UK Government guidance

Employers should keep up to date with the latest guidance relating to self-isolation requirements:

Employers should also monitor the guidance on statutory sick pay.

Employers can also refer to information available on the CIPD websites for Asia, Middle East and Ireland.

Absence management FAQs

Answers to frequently asked questions about managing absence during COVID-19

From 1 April 2022 the previous UK Government guidance is replaced with the following guidance:

Employers must follow this guidance and revise employment policies, particularly sick pay policies, to reflect the latest guidance. 
 
Discretion
As all remaining mandatory COVID-19 restrictions are lifted individuals and employers have significant discretion to decide themselves what precautions to take. Although the UK Government guidance is not a mandatory requirement employers would be ill advised to ignore it completely.

Staying at home
Employers must plan and decide whether they wish to prevent staff who test positive or those with symptoms to attend the workplace, and if so for how long. This will then need to be linked to their sick pay policy.

UK Government guidance continues to recommend that:
  • People who test positive for COVID-19 should stay at home for at least five days, avoiding contact with others, especially the vulnerable.
  • People with any respiratory infection symptoms, including COVID-19, should stay at home and avoid contact with others until they no longer have a high temperature and are well enough to resume normal activities.
In the light of the continued five-day guidance employers should voluntarily maintain existing COVID-19 practices, advising staff to stay at home for at least five days. UK Government advice recommends people with symptoms or testing positive should work from home if they can. Those unable to work from home, should talk to their employer about options available. If workers cannot work from home and say they are ill they may be entitled to SSP.

Employers may wish to extend the five day period in the short to medium term whilst virus rates remain high. 
 
The UK Government requires employers to choose mitigations appropriate for the workplace and find their own strategy for managing risk. Other aspects to bear in mind include the following.

Pre-existing duties
The removal of the COVID-19 restrictions does not change employers’ legal duties to take reasonable care to ensure the safety of their workers, both in the workplace and at home, including management of infection, physical safety and mental wellbeing. 

As part of these pre-existing health and safety duties, employers should consider people who are clinically vulnerable, or who are caring for someone in this category. 
 
Sick pay policy
Sick pay policies should address whether:
  • Unwell staff (with COVID-19 or otherwise) should remain at home. Ill employees are entitled to SSP after day 3 or contractual sick pay, if that is the organisation’s usual policy.
  • Sick pay policies should also address how long to ask staff to remain away from work. The government advice suggests at least five days and another sensible option may be to wait until they test negative for two consecutive days as under previous UK Government policy. 
  • Linked to the above, employers should address who pays for tests.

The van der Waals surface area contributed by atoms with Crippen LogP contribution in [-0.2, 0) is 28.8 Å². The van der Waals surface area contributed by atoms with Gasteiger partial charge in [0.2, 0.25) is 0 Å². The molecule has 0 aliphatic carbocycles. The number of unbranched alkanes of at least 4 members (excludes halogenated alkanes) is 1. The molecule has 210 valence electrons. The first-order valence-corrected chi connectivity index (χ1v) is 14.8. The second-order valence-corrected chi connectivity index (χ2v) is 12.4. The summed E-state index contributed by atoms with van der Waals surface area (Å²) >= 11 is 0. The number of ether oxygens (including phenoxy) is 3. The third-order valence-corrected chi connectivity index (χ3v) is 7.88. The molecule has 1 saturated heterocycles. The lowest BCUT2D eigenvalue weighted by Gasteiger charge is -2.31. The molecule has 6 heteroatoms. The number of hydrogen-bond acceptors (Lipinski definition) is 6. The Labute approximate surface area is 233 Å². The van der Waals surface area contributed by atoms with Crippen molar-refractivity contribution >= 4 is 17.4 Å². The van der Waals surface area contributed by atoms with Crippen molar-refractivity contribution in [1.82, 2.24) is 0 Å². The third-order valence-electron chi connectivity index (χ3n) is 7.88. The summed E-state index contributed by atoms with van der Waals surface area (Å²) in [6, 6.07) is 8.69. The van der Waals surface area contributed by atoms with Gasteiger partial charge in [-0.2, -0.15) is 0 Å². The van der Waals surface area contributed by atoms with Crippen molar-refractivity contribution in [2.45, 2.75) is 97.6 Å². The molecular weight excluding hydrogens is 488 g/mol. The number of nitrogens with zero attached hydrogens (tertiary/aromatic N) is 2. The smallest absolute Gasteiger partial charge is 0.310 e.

With staff who are well, or asymptomatic, employers can allow them to continue working, or to return to the workplace. The best solution is for the employees who can to work from home. If they cannot, then the employer must consider paying them to stay away, effectively giving additional paid leave or contractual sick pay.  

Employers should remember that additional contractual sick pay SSP has reverted to pre-pandemic rules, so if the employer does not assist then employees will only be entitled to SSP after day 3 in any event and only if they indicate they are unwell.

If employees test positive for COVID-19 employers should, in most cases, tell employees to self-isolate for at least five days or until they test negative. Although the latest UK Government’s position is to leave matters to individual discretion, the five-day advice remains in place, so it seems sensible for employers to voluntarily maintain or adapt  their existing COVID-19 practices in the short to medium term whilst virus rates remain high. This may include requiring employees who test positive to work from home if they are well enough to do so. Employers may decide to pay other staff to remain at home for a short period if the nature of the job means they cannot work from home.

Employers must implement policies about what happens when a member of staff tests positive and take responsibility for implementing mitigations that are appropriate for their workplace and find their own strategies for managing risk. 

Employers should consult, educate and train staff on the practices and policies to be implemented.

Employers should consider the needs of those who are at greater risk of serious illness from COVID-19, such as those with compromised immune systems. There is specific guidance for these people. See above for more information.


SSP rules have returned to the pre-pandemic system. The rules surrounding SSP for those who test positive for COVID-19 are as follows:

  • Workers who are ill: These workers are eligible for SSP from their fourth qualifying day of absence in the usual way. There are therefore three unpaid waiting days (unless the employer has a policy of paying for these as contractual sick pay).
  • Workers who are well: Workers who are well or asymptomatic and are self-isolating only because they test positive are not entitled to SSP. This is because SSP only applies if staff indicate they are ill. 
If employers require self-isolation of staff who say they are not ill and available to work, then employers will have to pay them in full (because the employer is preventing them from coming in) unless there is work which can be done from home. 
 
Employers should also note that:
  • The ability to reclaim up to two weeks’ SSP for absences due to COVID-19 has ended. 
  • The right to claim SSP from the first day of absence due to COVID-19 has also ended.

Employers can manage employees suffering from the effects of long COVID in a similar way to employees with other long-term health conditions, although some extra considerations may be appropriate.

More information is available in our report and guides on working with long COVID and our guide on managing employees with long-term health conditions.